I arrived in Bangkok and could not believe that a lifetime dream of mine had finally come to fruition, Thailand! I remember when I was young, playing against Sagat from Street Fighter II (you need to be a nerd to get that reference), Thailand always carried this mysticism about her that really intrigued me.
I immediately took a bus into the Bangkok. I had heard tons of tales from travelers about how modern Thailand had become and the traveler scene would be quite different from India. I really enjoyed the challenges that India had presented. The decriptions of the Thailand of today led me to believe that it was now a posh and easy navigable country that had lost her original soul and tradition.
The bus sailed down the large, wide open freeway and I witnessed a plethora of western cars and skyscrapers. Poverty was not confronting at all, in fact from the outside, it looked to be non-existent. The streets and the city were nearly spotless, almost a bit sterile looking. As I pulled into the famous backpacker district of Khoasan Road, I felt like I was at “Spring Break 2009.” This was the exact opposite of what I wanted and my experiences thus far in India. The energy and atmosphere of what I have come to love about the east, more specifically, Southeast Asia was nowhere to be found. As weird as it sounds, I found myself to be a little disappointed. Was I going to find the adventure that had been ever present in my last 6 weeks in India?
I began to explore Bangkok and found that there was still a giant beating heart underneath all of the glitz and glamour. Bangkok really is like few cities in the world. I found myself lost in markets where no English was spoken and chicken are fried right in front of your face, to ancient Wats nestled amongst the modern steel and concrete buildings, to gigantic 6 story shopping malls with club-like cinemas. All of this while being transported by boats on ancient canals, to high tech sky trains, to the infamous tuk-tuk (auto rickshaws) all in the same day.
As I boarded a bus and headed away from the hustle and bustle of Bankok into central Thailand I found even more to be wowed at. I took a dip in the 7-tier waterfall of Erawan national park while having the carp nibble my toes in the milky blue water. Afterwards I took a bike ride along the lush green rice paddies of the countryside. They were tucked in between these giant limestone formations that seemed to be thrust up suddenly from the flat plains. It was incredibly beautiful. I started to really feel that sense of adventure that I have come to love about traveling.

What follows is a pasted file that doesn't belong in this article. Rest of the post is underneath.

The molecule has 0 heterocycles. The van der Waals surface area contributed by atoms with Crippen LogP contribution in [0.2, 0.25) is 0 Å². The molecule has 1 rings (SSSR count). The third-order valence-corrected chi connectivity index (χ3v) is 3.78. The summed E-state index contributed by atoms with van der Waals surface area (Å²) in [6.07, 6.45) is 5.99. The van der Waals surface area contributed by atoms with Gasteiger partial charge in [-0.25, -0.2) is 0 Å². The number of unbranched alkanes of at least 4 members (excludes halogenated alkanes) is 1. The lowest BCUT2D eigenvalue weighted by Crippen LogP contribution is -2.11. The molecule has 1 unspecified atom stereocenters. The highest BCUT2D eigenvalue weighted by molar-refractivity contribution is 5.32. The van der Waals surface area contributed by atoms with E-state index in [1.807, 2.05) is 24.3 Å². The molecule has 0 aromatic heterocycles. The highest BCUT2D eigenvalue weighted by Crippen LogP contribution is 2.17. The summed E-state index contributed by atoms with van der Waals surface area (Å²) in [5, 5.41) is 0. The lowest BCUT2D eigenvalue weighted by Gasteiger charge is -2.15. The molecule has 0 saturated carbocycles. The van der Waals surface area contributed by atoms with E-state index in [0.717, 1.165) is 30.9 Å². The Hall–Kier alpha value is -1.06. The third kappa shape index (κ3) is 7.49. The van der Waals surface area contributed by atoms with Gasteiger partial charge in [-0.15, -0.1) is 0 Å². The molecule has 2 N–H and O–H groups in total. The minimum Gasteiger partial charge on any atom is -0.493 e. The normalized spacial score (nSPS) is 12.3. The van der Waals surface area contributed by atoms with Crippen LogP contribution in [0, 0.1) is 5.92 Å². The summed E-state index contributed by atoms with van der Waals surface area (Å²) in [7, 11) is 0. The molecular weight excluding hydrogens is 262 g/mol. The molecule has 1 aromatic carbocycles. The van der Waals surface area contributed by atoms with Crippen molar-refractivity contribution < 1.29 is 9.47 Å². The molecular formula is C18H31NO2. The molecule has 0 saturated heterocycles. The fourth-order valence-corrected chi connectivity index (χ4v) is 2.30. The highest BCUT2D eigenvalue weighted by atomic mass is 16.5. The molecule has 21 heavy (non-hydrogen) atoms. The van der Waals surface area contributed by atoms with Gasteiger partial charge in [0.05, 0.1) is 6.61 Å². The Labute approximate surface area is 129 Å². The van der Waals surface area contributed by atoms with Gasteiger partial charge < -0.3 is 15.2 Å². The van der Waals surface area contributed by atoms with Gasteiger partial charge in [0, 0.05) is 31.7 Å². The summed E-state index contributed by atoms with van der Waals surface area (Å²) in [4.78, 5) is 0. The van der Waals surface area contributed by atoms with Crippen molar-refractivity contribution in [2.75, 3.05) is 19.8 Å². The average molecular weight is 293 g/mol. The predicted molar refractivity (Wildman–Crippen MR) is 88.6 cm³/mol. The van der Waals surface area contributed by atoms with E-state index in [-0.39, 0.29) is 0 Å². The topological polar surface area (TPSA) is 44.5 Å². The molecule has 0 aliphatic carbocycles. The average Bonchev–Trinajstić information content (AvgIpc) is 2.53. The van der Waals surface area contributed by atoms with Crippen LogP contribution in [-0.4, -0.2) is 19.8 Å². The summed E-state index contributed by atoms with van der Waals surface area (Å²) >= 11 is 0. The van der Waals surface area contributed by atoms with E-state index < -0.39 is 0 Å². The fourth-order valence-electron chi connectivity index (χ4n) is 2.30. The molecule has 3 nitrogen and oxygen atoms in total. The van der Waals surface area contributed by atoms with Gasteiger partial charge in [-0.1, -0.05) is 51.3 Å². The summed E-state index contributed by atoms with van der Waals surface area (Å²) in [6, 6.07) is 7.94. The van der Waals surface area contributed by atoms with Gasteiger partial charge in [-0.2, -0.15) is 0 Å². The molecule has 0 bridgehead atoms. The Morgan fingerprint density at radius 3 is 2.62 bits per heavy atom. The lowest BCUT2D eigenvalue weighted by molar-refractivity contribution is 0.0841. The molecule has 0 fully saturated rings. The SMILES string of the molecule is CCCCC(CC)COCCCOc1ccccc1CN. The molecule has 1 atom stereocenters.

I found what I was looking for the second that I had dropped my expectations of what Thailand should be and accepted her for what she was. Often times in our lives we live at the mercy of our expectations. This can become difficult because we really live or die by the outcome. If the outcome suits us we become elated, if it doesn’t we get dissapointed. The whole time I was expecting Thailand to be something she was not, India. The first few days I was completely a slave to the dissapointment that had come due to the expectations I had set.
How often in our lives to we expect someone or something to be something that it’s not. One of my good friends once told me that the first thing she notices when dating someone is if he has expectations or not. I know often in my relationships with people, expectations have been like a loose thread in a yarn ball, unravelling the relationship.
It was a great lesson for me as I sat back and saw many people, places, and scenarios dissapoint me throughout the course of my life. The second I was able to recognize this and give up the expectations I became totally free. Let us all take a look at our lives and see what expectations we can drop. The second we become truly present to this we have a transformational experience and a new sense of freedom. Try it out and watch the power of presence in action.